• Broad promotion of the program;
  • Management’s full commitment to the program;
  • A comprehensive “no retaliation” policy;
  • Agreement to utilize the program as a mandatory step in resolving workplace conflict (as opposed to litigating or avoiding the dispute);
  • Program elements dovetail with existing HR infrastructure;
  • A benefit that allows employees the financial ability to engage council;
  • Employees trained in effective communication skills (especially for the collaborative communication option to be effective);
  • All employees are trained in how the program works.

A clear, well-promoted and well-understood dispute management program will prevent a majority of, if not all, disputes from ever going to litigation. Most importantly, a comprehensive dispute management program offers hope and resolution to employees while increasing morale, productivity, and savings for the company.


Chuck Doran is a mediator and the Executive Director of MWI in Boston and can be reached at cdoran@mwi.org. Tad Mayer is a negotiation consultant and can be reached at tmayer@mwi.org. For more information about MWI, please visit www.mwi.org.

(This article first appeared in the Leadership Section of the Northeast Human Resources Association [NEHRA] website in June 2006 and was updated in December 2020.)


[i] Denny, Julie, The Cost of Conflict, National Institute for Advanced Conflict Resolution, http://www.niacr.org/papers/article6.htm

[ii] EEOC Litigation Statistics, FY 1997 through FY 2019. https://www.eeoc.gov/statistics/eeoc-litigation-statistics-fy-1997-through-fy-2019

[iii] Zoller, B. P. (2013). Jury Awards $240 Million for Long-Term Abuse of Workers with Intellectual Disabilities. https://www.eeoc.gov/newsroom/jury-awards-240-million-long-term-abuse-workers-intellectual-disabilities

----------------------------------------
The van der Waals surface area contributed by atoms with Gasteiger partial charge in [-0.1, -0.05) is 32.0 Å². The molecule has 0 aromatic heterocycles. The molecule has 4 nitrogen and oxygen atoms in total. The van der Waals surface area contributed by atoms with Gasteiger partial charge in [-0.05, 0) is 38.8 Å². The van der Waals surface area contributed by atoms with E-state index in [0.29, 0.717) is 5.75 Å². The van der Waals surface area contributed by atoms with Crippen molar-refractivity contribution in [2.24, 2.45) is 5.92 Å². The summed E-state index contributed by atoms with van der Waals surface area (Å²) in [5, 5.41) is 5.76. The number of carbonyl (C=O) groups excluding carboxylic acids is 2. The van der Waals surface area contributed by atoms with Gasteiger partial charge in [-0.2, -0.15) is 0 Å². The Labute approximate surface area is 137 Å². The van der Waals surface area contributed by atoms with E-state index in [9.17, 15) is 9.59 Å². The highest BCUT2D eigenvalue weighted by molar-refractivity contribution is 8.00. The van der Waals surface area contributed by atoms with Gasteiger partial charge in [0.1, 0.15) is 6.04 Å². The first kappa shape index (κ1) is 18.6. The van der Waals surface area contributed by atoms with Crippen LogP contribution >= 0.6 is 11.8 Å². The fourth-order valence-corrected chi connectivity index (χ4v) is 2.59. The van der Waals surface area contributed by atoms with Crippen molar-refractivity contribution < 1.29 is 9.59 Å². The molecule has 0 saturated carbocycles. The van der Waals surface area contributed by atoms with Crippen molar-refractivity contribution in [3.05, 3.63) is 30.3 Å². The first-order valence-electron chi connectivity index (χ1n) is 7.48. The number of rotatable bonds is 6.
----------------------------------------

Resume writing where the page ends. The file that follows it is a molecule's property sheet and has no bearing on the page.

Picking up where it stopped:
[iv] Nakase, B. (2020, August 27). What Is The Average Employee Lawsuit Cost To A Company Business?  https://nakaselawfirm.com/employer-lawyer-employer-defense-attorney-near-me/what-is-the-average-employee-lawsuit-cost-to-a-company-business/

[v] Ford, John; “Workplace Conflict: Facts and Figures;” July 2000; https://mediate.com/articles/Ford1.cfm

[vi] Stinson, C. Center for Disease Control. Worker Illness and Injury Costs U.S. Employers $225.8 Billion Annually. https://www.cdcfoundation.org/pr/2015/worker-illness-and-injury-costs-us-employers-225-billion-annually

[vii] Otto, N. Avoidable turnover costing employers big. https://www.benefitnews.com/news/avoidable-turnover-costing-employers-big?brief=00000152-14a7-d1cc-a5fa-7cffccf00000

[viii] Columbia University, 2012.


[ix] Ford, John; “Workplace Conflict: Facts and Figures;” July 2000; https://mediate.com/articles/Ford1.cfm

[x] Fowler, Clare, “Workplace conflict: a phenomenological study of the types, processes, and consequences of small business conflict” (2013). Theses and Dissertations. 333. https://digitalcommons.pepperdine.edu/etd/333

[xi] Francis T. Coleman, “Workplace Alternate Dispute Resolution: An Idea Whose Time Has Come – Or Has It?:  The Decision Becomes More Difficult,” http://www.williamsmullen.com/news/articles_detail/047.htm

[xii] How Companies Manage Employment Disputes: A Compendium of Leading Corporate Employment Programs, CPR Institute for Conflict Resolution, 2002

[xiii] Questions and Answers About Mediation. (n.d.). From https://www.eeoc.gov/questions-and-answers-about-mediation